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Researchers are exploring whether a certain type of UV light could curb person-to-person transmission of coronavirus. In a world that's trying to reimagine large public spaces, this work could prove extremly useful.
Fred Maxik is a former NASA scientist and the founder and chief scientific officer of Healthe, a company that has produced what it claims is the first-ever human-safe Far-UVC technology to battle coronavirus.
“We’ve known for decades that UV light is a powerful disinfectant, but prior products were not safe for human exposure," Maxik said in a statement. "Our products utilize a specific wavelength of Far-UVC light that is similarly effective in killing viruses and bacteria but does not harm humans because it cannot penetrate our skin or eyes. It represents a new light that we can live with, not one we need to run from.”
A recent Columbia University study found that Far-UVC's narrow band of wavelengths is short enough to not damage human cells but can still kill small viruses and bacteria on various surfaces and in the air.
The technology could be deployed in places where healthcare providers tend to the sick -- along with other public spaces such as mass transit hubs.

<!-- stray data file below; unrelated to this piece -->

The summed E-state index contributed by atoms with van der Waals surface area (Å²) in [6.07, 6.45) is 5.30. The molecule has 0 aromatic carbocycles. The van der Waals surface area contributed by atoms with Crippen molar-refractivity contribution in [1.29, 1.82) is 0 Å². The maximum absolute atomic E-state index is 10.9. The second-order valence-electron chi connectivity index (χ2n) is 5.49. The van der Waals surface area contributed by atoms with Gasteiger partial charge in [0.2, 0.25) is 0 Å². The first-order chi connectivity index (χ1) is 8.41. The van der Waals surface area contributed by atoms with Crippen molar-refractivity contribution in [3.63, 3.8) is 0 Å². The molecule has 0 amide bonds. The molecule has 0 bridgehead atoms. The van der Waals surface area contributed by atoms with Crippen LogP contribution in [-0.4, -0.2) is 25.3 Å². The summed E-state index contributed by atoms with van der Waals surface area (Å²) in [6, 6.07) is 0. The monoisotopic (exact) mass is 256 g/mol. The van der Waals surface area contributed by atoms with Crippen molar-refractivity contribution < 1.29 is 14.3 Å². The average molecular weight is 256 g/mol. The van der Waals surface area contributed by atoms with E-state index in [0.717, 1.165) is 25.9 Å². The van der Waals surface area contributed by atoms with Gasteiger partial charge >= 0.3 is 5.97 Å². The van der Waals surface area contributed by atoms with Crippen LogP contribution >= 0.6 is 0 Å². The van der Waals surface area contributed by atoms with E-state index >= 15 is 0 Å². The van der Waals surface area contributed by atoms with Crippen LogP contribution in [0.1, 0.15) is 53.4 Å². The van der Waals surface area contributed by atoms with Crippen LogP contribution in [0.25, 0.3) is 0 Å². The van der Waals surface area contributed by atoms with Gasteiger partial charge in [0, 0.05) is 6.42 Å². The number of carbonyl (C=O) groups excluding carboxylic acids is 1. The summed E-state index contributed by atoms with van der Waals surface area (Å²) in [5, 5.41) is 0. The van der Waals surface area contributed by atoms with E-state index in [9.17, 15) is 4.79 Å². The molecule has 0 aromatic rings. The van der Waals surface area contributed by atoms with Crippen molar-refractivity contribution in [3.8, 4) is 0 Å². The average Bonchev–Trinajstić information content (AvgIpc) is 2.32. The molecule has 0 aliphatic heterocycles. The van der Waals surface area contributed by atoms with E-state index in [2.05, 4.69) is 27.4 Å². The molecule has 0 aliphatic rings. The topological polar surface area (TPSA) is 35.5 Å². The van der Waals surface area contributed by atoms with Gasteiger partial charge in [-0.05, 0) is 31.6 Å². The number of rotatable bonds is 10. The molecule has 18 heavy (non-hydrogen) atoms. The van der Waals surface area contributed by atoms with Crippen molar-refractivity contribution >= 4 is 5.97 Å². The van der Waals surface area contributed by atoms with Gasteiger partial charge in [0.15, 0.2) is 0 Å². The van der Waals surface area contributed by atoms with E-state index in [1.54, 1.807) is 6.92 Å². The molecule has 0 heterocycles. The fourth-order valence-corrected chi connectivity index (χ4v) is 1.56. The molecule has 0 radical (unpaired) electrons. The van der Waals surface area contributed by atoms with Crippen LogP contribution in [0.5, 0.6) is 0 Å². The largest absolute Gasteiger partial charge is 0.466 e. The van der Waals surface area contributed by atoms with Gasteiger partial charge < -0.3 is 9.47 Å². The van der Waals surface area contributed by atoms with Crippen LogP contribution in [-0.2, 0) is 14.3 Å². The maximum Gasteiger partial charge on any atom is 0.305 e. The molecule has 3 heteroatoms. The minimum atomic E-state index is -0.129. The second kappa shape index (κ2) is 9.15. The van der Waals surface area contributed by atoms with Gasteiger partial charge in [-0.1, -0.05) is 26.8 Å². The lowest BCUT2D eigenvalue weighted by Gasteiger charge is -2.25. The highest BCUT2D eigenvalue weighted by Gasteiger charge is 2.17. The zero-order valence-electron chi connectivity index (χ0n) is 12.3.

For example, Far-UVC light could radiate from doorways and decontaminate the hair, skin and clothes of those entering a building, whether they know they’re carrying the virus or not.
"The interest in what we’ve done has expanded to office environment, retail environment, transportation environment – there’s a lot of interest in seeing how we can utilize this type of light in ways that will help us approach this new normal,” he told Boston 25 News.
Healthe has begun to ship its "cleanse portals" and other devices used to kill bacteria to several companies in the U.S.
As of Thursday afternoon, the coronavirus has infected 1,250,805 people and killed at least 75,423 in the United States.